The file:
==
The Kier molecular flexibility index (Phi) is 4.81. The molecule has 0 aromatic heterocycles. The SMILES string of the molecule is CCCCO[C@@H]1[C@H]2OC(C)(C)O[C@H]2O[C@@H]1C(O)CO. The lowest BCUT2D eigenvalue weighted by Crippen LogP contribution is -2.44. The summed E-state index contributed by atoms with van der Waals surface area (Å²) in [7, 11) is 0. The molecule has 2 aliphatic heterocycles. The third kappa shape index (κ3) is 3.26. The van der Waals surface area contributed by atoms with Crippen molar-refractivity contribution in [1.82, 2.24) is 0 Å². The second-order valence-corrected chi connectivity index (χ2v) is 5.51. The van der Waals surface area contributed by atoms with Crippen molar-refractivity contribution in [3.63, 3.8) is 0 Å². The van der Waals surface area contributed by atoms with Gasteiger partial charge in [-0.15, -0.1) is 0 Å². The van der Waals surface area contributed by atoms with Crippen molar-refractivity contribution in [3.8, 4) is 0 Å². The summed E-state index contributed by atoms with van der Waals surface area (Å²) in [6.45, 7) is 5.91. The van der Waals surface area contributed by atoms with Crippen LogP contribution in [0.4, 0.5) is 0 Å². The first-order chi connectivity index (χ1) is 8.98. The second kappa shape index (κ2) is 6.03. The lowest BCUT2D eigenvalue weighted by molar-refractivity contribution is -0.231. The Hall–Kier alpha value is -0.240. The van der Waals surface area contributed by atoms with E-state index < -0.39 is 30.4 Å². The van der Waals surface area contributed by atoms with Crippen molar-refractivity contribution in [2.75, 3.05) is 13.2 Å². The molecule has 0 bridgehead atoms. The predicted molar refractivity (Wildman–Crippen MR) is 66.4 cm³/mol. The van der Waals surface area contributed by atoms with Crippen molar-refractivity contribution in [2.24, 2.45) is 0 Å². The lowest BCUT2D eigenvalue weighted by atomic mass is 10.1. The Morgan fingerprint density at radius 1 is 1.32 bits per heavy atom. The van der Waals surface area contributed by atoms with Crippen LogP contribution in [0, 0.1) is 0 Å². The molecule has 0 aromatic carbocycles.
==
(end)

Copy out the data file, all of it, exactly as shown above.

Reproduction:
The Kier molecular flexibility index (Phi) is 4.81. The molecule has 0 aromatic heterocycles. The SMILES string of the molecule is CCCCO[C@@H]1[C@H]2OC(C)(C)O[C@H]2O[C@@H]1C(O)CO. The lowest BCUT2D eigenvalue weighted by Crippen LogP contribution is -2.44. The summed E-state index contributed by atoms with van der Waals surface area (Å²) in [7, 11) is 0. The molecule has 2 aliphatic heterocycles. The third kappa shape index (κ3) is 3.26. The van der Waals surface area contributed by atoms with Crippen molar-refractivity contribution in [1.82, 2.24) is 0 Å². The second-order valence-corrected chi connectivity index (χ2v) is 5.51. The van der Waals surface area contributed by atoms with Crippen molar-refractivity contribution in [3.63, 3.8) is 0 Å². The van der Waals surface area contributed by atoms with Gasteiger partial charge in [-0.15, -0.1) is 0 Å². The van der Waals surface area contributed by atoms with Crippen molar-refractivity contribution in [3.8, 4) is 0 Å². The summed E-state index contributed by atoms with van der Waals surface area (Å²) in [6.45, 7) is 5.91. The van der Waals surface area contributed by atoms with Crippen LogP contribution in [0.4, 0.5) is 0 Å². The first-order chi connectivity index (χ1) is 8.98. The second kappa shape index (κ2) is 6.03. The lowest BCUT2D eigenvalue weighted by molar-refractivity contribution is -0.231. The Hall–Kier alpha value is -0.240. The van der Waals surface area contributed by atoms with E-state index < -0.39 is 30.4 Å². The van der Waals surface area contributed by atoms with Crippen molar-refractivity contribution in [2.75, 3.05) is 13.2 Å². The molecule has 0 bridgehead atoms. The predicted molar refractivity (Wildman–Crippen MR) is 66.4 cm³/mol. The van der Waals surface area contributed by atoms with Crippen molar-refractivity contribution in [2.24, 2.45) is 0 Å². The lowest BCUT2D eigenvalue weighted by atomic mass is 10.1. The Morgan fingerprint density at radius 1 is 1.32 bits per heavy atom. The van der Waals surface area contributed by atoms with Crippen LogP contribution in [0, 0.1) is 0 Å². The molecule has 0 aromatic carbocycles.